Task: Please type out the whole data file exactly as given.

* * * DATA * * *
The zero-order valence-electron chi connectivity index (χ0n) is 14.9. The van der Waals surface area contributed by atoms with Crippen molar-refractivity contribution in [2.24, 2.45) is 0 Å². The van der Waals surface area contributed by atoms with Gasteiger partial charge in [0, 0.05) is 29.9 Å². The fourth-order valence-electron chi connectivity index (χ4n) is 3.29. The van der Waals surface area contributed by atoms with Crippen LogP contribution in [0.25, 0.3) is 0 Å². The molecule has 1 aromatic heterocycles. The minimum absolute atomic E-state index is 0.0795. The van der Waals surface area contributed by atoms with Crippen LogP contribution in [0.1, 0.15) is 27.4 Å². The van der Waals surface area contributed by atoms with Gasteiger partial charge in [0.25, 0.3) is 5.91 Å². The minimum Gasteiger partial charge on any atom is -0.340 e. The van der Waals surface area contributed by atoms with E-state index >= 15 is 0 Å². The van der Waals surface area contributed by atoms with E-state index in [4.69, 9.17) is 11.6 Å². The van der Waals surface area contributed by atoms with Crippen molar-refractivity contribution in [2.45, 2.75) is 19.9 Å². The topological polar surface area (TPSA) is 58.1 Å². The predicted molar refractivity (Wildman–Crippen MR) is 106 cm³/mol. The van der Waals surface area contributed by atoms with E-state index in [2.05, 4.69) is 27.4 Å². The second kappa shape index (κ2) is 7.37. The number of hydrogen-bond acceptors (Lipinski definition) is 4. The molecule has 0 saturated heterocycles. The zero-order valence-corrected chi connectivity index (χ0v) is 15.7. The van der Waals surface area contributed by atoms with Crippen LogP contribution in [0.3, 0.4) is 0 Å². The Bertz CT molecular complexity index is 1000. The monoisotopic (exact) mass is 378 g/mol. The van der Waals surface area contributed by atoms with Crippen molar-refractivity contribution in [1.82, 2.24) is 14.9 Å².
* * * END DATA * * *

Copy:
The zero-order valence-electron chi connectivity index (χ0n) is 14.9. The van der Waals surface area contributed by atoms with Crippen molar-refractivity contribution in [2.24, 2.45) is 0 Å². The van der Waals surface area contributed by atoms with Gasteiger partial charge in [0, 0.05) is 29.9 Å². The fourth-order valence-electron chi connectivity index (χ4n) is 3.29. The van der Waals surface area contributed by atoms with Crippen LogP contribution in [0.25, 0.3) is 0 Å². The molecule has 1 aromatic heterocycles. The minimum absolute atomic E-state index is 0.0795. The van der Waals surface area contributed by atoms with Crippen LogP contribution in [0.1, 0.15) is 27.4 Å². The van der Waals surface area contributed by atoms with Gasteiger partial charge in [0.25, 0.3) is 5.91 Å². The minimum Gasteiger partial charge on any atom is -0.340 e. The van der Waals surface area contributed by atoms with E-state index >= 15 is 0 Å². The van der Waals surface area contributed by atoms with E-state index in [4.69, 9.17) is 11.6 Å². The van der Waals surface area contributed by atoms with Crippen molar-refractivity contribution in [2.45, 2.75) is 19.9 Å². The topological polar surface area (TPSA) is 58.1 Å². The predicted molar refractivity (Wildman–Crippen MR) is 106 cm³/mol. The van der Waals surface area contributed by atoms with E-state index in [2.05, 4.69) is 27.4 Å². The second kappa shape index (κ2) is 7.37. The number of hydrogen-bond acceptors (Lipinski definition) is 4. The molecule has 0 saturated heterocycles. The zero-order valence-corrected chi connectivity index (χ0v) is 15.7. The van der Waals surface area contributed by atoms with Crippen LogP contribution in [0.3, 0.4) is 0 Å². The Bertz CT molecular complexity index is 1000. The monoisotopic (exact) mass is 378 g/mol. The van der Waals surface area contributed by atoms with Crippen molar-refractivity contribution in [1.82, 2.24) is 14.9 Å².